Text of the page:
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10 responses to “Slime Lite Self Healing Bicycle Inner Tubes

  1. Karen

    March 13, 2012 at 10:55 AM

    sounds like a practical solution, and a no-brainer as long as you’re not looking for the lightest available tires for racing, etc. But for recreational riders, sounds perfect :)

    • All Seasons Cyclist

      March 13, 2012 at 8:33 PM

      Karen, you are right! I would probably not recommend Slime for use in a race (unless the race was on the streets of Chicago). However, training with them is not really a problem — I used to have a lot of training rides cut short by flats (but I am pretty good at fixing flats now).

  2. redrobinsnest

    March 13, 2012 at 1:44 PM

    Nice blog! I have never been one of the cyclists that worry about the weight of my bike components. {too much} I do value not having to change flats as often….even talking about them makes me a little unhappy.

    • All Seasons Cyclist

      March 13, 2012 at 8:36 PM

      Robin, out of many flats I’ve had, I don’t think I’ve ever had one on a nice day — they like to strike me during torrential downpours or at night (and sometimes during downpours at night).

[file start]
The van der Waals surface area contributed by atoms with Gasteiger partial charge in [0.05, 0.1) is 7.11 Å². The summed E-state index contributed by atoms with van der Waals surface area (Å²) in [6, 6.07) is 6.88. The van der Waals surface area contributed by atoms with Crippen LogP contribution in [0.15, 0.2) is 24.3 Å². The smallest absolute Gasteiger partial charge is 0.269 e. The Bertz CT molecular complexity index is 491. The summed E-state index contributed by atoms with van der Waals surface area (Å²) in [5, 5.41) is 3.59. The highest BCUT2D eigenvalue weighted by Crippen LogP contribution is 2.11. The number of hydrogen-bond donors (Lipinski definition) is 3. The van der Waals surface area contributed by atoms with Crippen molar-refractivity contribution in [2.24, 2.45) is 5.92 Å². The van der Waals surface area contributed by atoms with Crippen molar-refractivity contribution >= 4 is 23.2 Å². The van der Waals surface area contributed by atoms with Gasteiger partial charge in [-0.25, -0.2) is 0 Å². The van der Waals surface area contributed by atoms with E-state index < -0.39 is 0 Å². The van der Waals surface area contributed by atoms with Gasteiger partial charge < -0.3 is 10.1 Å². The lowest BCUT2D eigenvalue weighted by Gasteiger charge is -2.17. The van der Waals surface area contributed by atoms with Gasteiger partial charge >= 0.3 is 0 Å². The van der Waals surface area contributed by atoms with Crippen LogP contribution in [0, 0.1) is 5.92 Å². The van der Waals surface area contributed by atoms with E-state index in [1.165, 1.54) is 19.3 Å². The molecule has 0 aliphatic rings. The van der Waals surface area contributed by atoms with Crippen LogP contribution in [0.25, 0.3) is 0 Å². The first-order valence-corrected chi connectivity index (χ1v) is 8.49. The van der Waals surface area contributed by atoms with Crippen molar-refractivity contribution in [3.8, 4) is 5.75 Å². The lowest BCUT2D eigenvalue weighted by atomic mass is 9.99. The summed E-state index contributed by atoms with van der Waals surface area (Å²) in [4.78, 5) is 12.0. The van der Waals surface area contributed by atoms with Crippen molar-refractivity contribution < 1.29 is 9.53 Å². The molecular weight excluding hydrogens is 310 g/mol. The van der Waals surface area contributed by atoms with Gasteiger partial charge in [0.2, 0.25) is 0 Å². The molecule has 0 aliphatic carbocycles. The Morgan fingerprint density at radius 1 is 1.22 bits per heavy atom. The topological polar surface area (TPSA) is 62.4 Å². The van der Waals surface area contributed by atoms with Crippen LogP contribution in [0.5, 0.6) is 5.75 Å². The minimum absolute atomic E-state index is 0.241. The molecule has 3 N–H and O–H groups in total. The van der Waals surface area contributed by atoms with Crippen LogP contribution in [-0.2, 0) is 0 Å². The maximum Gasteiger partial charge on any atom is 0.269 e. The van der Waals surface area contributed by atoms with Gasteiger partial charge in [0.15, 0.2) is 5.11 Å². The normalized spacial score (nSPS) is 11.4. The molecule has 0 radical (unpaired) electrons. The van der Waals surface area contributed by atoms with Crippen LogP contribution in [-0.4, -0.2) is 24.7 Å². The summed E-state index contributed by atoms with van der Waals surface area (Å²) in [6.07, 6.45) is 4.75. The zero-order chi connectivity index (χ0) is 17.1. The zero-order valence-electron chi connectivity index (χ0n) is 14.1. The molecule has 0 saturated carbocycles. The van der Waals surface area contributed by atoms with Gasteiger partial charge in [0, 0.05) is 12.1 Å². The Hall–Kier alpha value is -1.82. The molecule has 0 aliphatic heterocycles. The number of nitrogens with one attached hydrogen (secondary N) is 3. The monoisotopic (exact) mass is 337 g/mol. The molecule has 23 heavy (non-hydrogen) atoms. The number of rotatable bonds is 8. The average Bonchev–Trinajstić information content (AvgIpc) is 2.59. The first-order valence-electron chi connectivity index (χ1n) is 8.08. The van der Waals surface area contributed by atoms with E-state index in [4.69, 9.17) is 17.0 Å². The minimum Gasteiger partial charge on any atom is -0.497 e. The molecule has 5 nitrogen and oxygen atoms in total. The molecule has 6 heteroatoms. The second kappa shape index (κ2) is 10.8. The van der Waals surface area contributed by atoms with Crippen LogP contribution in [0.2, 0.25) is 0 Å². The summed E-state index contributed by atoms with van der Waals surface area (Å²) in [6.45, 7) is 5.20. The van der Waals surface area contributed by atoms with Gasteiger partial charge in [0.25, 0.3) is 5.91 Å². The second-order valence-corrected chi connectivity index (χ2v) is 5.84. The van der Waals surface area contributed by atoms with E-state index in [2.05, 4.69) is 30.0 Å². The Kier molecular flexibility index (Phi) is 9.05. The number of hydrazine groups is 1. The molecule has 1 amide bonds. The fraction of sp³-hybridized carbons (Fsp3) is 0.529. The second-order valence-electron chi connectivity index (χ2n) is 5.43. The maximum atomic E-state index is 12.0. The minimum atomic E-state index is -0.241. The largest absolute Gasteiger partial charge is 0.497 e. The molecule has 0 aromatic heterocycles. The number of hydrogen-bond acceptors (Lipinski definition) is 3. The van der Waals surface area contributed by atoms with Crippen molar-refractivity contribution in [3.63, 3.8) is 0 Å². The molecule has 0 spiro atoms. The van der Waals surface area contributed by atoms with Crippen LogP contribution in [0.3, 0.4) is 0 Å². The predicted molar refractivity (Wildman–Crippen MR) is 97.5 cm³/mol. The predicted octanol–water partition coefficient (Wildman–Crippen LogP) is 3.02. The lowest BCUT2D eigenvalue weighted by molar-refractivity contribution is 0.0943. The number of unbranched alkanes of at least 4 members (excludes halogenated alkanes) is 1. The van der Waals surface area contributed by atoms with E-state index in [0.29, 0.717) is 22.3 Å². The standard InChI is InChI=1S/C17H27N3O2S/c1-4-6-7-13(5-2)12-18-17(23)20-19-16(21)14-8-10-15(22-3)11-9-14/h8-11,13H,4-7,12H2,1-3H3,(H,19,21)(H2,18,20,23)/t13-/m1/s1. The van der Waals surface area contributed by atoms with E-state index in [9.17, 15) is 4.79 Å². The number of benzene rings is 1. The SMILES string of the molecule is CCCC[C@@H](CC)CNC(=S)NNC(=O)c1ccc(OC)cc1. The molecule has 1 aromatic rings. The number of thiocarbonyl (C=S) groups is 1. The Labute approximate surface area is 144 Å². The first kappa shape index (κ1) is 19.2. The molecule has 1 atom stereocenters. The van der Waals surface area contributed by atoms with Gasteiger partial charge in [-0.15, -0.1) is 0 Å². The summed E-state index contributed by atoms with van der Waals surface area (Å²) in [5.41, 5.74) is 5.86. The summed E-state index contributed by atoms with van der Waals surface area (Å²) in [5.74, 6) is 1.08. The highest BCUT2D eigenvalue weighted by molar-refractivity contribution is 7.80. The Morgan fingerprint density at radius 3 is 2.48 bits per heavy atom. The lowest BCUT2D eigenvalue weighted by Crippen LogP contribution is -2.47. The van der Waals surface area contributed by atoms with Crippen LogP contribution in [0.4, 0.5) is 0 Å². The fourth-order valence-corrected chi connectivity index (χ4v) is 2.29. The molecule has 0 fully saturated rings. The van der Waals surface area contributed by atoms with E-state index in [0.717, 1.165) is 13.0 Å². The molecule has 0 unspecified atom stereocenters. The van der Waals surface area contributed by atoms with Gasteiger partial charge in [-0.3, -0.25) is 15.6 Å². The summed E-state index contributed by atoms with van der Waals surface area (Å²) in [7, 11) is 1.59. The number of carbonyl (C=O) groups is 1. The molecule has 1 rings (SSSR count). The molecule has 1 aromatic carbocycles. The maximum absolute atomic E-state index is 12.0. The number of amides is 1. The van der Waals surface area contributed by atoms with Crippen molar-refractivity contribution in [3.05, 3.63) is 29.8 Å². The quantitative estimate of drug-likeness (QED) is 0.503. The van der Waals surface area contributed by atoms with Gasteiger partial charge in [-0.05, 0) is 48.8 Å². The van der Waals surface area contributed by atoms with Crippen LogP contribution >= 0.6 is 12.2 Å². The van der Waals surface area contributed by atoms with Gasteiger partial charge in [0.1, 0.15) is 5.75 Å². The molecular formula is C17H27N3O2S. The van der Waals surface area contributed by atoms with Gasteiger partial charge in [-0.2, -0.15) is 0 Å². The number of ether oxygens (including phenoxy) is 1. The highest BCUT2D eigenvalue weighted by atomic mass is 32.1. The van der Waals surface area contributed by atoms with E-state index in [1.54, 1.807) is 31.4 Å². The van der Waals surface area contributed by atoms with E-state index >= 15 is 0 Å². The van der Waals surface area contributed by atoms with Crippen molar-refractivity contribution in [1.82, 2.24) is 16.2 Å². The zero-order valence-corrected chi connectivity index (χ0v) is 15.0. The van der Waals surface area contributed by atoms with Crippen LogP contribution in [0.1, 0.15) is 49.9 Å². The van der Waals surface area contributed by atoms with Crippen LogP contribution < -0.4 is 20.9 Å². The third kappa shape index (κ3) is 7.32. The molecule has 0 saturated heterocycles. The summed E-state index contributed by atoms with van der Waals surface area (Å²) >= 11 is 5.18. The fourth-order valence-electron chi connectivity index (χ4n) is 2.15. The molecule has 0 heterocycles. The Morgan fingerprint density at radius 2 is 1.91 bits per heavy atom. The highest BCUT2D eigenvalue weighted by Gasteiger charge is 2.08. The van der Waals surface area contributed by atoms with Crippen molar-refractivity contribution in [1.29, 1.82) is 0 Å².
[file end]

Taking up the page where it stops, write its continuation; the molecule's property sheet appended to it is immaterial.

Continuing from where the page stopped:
3. AndrewGills

    March 13, 2012 at 6:18 PM

    Ooh … I need some of these. I was hoping to squeeze in a 45 minute recovery ride this morning but discovered a flat tyre as I left the garage. I didn’t have time to repair or change it because I was on a tight schedule so now I have to do my ride tonight after work. Would have been great to have some of these slime tubes because maybe the flat wouldn’t have happened.

    Wonder whether they are available in Oz yet.

    • All Seasons Cyclist

      March 13, 2012 at 8:40 PM

      Andrew, the Slime Website says their products are available in North America, Europe and Asia, but they don’t mention Australia (sorry).

    • Adro

      April 10, 2012 at 8:06 AM

      Hey Andrew, try under accessories – tubes – Slime, depending which state you are in, you should be able to find it easily.

  4. Larry

    March 14, 2012 at 1:00 AM

    Great site. Upon finding it, I have shared it with some of our Alaskan winter bikers…

    • All Seasons Cyclist

      March 14, 2012 at 12:59 PM

      Thank you Larry! I’ve seen so many episodes of Alaska State Troopers, Wild Alaska, Wings Over Alaska, and Coast Guard Alaska that I’ve trying to convince my wife that we need to move there!

  5. kruzmeister

    April 15, 2013 at 4:10 AM

    I’ve got some of the slime in my MTB tyres and swear by it too. I picked up a pretty decent thorn in late spring which flattened my tyre pretty quickly. Pulled it out, gave the wheel a spin and pumped it up, gave it another spin and off I went. I want to get some of these tubes for my road bike over winter now, because like you, punctures always seem to hit at the worst time! – Simone